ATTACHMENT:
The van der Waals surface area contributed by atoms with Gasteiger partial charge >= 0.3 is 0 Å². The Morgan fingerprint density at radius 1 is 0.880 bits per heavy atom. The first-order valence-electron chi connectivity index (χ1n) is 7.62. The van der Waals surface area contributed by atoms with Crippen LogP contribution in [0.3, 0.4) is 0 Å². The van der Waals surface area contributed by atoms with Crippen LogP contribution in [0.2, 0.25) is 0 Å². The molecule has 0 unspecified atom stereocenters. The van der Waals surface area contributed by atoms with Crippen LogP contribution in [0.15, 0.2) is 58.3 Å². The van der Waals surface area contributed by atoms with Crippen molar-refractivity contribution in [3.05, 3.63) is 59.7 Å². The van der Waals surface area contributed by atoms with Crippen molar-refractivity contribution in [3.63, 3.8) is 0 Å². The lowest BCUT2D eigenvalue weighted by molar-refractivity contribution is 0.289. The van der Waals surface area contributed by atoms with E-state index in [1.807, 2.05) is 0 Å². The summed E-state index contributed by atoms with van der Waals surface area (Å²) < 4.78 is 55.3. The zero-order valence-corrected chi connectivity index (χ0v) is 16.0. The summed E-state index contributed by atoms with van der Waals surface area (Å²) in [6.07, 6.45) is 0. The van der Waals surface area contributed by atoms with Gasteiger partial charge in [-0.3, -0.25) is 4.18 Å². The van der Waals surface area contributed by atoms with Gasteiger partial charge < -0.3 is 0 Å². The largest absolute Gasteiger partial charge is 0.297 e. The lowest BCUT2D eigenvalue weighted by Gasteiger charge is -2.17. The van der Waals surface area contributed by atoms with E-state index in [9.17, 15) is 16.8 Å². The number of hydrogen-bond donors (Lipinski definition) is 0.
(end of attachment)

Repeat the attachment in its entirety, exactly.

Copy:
The van der Waals surface area contributed by atoms with Gasteiger partial charge >= 0.3 is 0 Å². The Morgan fingerprint density at radius 1 is 0.880 bits per heavy atom. The first-order valence-electron chi connectivity index (χ1n) is 7.62. The van der Waals surface area contributed by atoms with Crippen LogP contribution in [0.3, 0.4) is 0 Å². The van der Waals surface area contributed by atoms with Crippen LogP contribution in [0.2, 0.25) is 0 Å². The molecule has 0 unspecified atom stereocenters. The van der Waals surface area contributed by atoms with Crippen LogP contribution in [0.15, 0.2) is 58.3 Å². The van der Waals surface area contributed by atoms with Crippen molar-refractivity contribution in [3.05, 3.63) is 59.7 Å². The van der Waals surface area contributed by atoms with Crippen molar-refractivity contribution in [3.63, 3.8) is 0 Å². The lowest BCUT2D eigenvalue weighted by molar-refractivity contribution is 0.289. The van der Waals surface area contributed by atoms with E-state index in [1.807, 2.05) is 0 Å². The summed E-state index contributed by atoms with van der Waals surface area (Å²) < 4.78 is 55.3. The zero-order valence-corrected chi connectivity index (χ0v) is 16.0. The summed E-state index contributed by atoms with van der Waals surface area (Å²) in [6.07, 6.45) is 0. The van der Waals surface area contributed by atoms with Gasteiger partial charge in [-0.3, -0.25) is 4.18 Å². The van der Waals surface area contributed by atoms with Gasteiger partial charge < -0.3 is 0 Å². The largest absolute Gasteiger partial charge is 0.297 e. The lowest BCUT2D eigenvalue weighted by Gasteiger charge is -2.17. The van der Waals surface area contributed by atoms with E-state index in [9.17, 15) is 16.8 Å². The number of hydrogen-bond donors (Lipinski definition) is 0.